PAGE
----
"In my mind and in my car
We can’t rewind we’ve gone too far
Pictures came and broke your heart
Look I’ll play my VCR”--old Buggles song
As a distraction prior to getting ready for work, I read interviews which I located on the google.com search engine. This morning I read a discussion with Aimee Mann, who managed to sell 200,000 copies of her CD without a major label contract. I remain fascinated with the competitive advantage that a marketing team and an advertising budget gives to record labels. At the same time, the slow pace at which the replacement of the corporate record labels continues to occur surprises me.
I tend not to disparage large corporations merely for being large corporations, because that outlook seems to me to be quite limited, limiting and unproductive. For better or worse, the corporate form proves itself a useful engine to accomplish
large-scale things. All a corporation turns out to be, of course, is a legal vehicle for people to invest monies with limited liability. A number of large entities work without this fiction, of course--the largest that comes to mind right off the bat is the old Lloyds of London insurance syndicates. But the vast majority of everything in this country commercial is done through corporate forms. I apply no rule that disparages investors and owners for wanting to make money. I find needlessly narrow the view that making money is always bad.
Instead, the "problem", as I see it, with large record labels and a conglomeratized radio station system is that they will each promote the materials which they believe they can most easily market. Over the past few years, forms of vapid teen pop and rather uninspired "swaggering street cred" hip-hop have filled two central niches in this effort. The internet and improved inexpensive recording and mixing technology mean that lots of alternatives exist out there to this malaise. The curious thing to me is that so relatively few people are buying the indie material which now is blooming in profusion.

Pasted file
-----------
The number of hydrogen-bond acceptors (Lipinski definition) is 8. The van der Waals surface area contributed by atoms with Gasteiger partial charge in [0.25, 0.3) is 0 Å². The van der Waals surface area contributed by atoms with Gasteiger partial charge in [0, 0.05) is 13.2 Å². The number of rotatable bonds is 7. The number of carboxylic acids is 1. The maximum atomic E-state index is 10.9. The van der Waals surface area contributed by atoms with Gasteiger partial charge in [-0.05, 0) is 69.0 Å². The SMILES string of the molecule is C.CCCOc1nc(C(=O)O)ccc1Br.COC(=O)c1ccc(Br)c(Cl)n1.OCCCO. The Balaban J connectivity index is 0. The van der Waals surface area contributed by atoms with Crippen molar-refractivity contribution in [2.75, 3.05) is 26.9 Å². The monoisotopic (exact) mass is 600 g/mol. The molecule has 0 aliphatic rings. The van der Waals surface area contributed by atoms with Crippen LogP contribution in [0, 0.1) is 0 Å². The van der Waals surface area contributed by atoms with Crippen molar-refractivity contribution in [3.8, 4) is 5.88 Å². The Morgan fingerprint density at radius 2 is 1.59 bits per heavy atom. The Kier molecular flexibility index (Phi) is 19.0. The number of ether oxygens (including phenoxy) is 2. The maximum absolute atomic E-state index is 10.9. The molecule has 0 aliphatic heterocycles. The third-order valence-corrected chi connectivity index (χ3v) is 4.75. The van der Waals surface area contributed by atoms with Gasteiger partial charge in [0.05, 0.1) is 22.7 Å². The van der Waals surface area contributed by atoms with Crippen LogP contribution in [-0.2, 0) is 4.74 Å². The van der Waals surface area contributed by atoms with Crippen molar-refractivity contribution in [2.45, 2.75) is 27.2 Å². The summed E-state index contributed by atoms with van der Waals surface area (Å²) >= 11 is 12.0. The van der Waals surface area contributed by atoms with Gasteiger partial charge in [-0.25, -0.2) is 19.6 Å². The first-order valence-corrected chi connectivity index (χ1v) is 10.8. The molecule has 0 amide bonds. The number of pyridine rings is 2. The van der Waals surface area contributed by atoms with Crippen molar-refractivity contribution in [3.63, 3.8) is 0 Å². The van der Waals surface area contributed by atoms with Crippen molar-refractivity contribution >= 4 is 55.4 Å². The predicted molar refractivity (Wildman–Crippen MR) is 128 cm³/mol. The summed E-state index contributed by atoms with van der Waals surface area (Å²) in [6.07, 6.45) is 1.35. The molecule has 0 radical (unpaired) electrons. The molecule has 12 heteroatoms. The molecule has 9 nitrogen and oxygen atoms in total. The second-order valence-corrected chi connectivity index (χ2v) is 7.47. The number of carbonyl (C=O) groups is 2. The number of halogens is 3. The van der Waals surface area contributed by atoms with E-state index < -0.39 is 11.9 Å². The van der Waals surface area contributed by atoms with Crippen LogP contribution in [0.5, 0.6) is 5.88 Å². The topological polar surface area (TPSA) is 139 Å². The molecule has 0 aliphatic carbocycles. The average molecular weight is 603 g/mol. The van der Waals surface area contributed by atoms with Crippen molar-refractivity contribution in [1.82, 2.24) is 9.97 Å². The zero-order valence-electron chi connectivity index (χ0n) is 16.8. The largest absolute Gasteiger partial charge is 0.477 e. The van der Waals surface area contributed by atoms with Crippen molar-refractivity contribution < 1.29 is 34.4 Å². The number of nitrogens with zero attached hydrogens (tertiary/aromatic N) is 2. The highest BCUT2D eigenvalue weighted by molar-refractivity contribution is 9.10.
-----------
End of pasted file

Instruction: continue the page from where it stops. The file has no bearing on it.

I think it's a problem of marketing. Independent print publications no longer hold the sway they once held for the rock and pop communities. Although "dance clubs" still 'break' songs and create subgenres, it's hard to imagine a "dance club" being as culturally significant in 2005 as, say, in 1980, largely because the illusory aura that any one place is "particularly hot" is rather old-fashioned thinking these days. The promise of marketing progress lies in the internet, which has "broken" a number of artists. Yet people really still look for the Sony (or RCA or Geffen) label rather than experiment with the unknown.
I hear lots of things I think are wonderful in the genres I like, recorded by people at home doing amazing things. Yet so many of these voices are barely heard.
So many times people posit the question as--"there are no good artists out there these days", but the reality is that there are too few effective marketers of independent music. People tend to knock marketing and promotion as soul-less and unworthy. Yet the reality is that people earn a living from music only if they sell, and they sell only if they are marketed. Not only is there nothing wrong with this--this is the basis of any paid occupation.
In this vein, I think that the salvation for rock music does not lie in a new piercing guitarist or an amazing lyricist, but in good, plain fun marketing CDs